Starting Your Messy Church
A beginner's guide for churches
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Paperback / softback
Free UK P&P
Publisher: BRF (The Bible Reading Fellowship)
This and quick-to-read resource complements the Messy Church DVD. It is structured in bite-sized sections covering the different essentials of starting a Messy Church and includes checklists, milestones, questions to ask a Messy Church you're visiting and 'Things we wish we'd known.'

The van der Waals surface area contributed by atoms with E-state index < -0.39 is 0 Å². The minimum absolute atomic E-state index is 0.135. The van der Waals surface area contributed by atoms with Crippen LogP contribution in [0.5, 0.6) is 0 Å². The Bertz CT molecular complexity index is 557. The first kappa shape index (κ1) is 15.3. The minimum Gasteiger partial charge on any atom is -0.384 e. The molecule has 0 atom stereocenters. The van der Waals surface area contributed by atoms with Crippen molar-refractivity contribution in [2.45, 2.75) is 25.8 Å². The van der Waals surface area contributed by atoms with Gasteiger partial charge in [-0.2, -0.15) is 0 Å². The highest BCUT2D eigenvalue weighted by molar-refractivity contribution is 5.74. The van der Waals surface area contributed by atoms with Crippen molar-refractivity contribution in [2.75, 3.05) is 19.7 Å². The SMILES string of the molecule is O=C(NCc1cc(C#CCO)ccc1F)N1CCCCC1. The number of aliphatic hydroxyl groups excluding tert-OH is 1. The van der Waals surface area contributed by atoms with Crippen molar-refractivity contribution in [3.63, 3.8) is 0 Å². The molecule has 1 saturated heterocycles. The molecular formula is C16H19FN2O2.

MESSY CHURCH, say Lucy Moore and Jane Leadbetter, is not a children's church, nor a way of attracting more people to a church's existing services. It is, they explain in Starting Your Messy Church: A beginner's guide for churches, a form of church for children and adults which involves creativity, celebration, and hospitality. It meets at a time and sometimes in a place that suit people who don't belong to a church. 'The way you go about making disciples may involve horrifying amounts of icing sugar and glitter glue,' they say - but making disciples is what it's all about. The aim is 'to introduce Jesus through hospitality, friendship, stories, and worship'. Lucy Moore is the Bible Reading Fellowship's Messy Church Team Leader, and her co-author is a member of the team. Their small book is jolly, encouraging, and full of good and detailed advice for those interested in this kind of worship. From the Church Times - 17 February 2012 From Country Way - June to September 2013 We were having problems with the format of our all-age worship in a small rural church - we weren't reaching young families so we thought we would try something different. This book is just what it says in its introduction: "short, punchy ...it gets the basics across quickly." It's not a book about setting up yet another children's programme. God is at the heart of it, with a passion shining through for all generations to meet Jesus in a fun and accessible way. This is a useful resource with some practical checklists and lots of encouragement. It sets out the principles and values of Messy Church, and is full of practical tips - about praying, funding, venue, child protection etc. It shares some useful experiences of those already involved with established Messy Churches. It doesn't pull its punches about the difficulties and challenges likely to be faced but it does stress the encouragements and excitement the team will experience as they too grow as disciples as they get involved in the vision. Once you have decided to give it a go, you are not on your own. The book lists lots of other resources - more books, the Messy Church website, training and regional networks - you never need to be short of ideas and inspiration. We have been running Messy Church now for six months. It's hard work but it's fun. It's encouraging our regular church families and it's involving people who, a year ago, "wouldn't darken the doors of a church". It's an opportunity to share the Gospel with them and to build relationships. Above all - it's messy! Reviewed by Gillian Roberts
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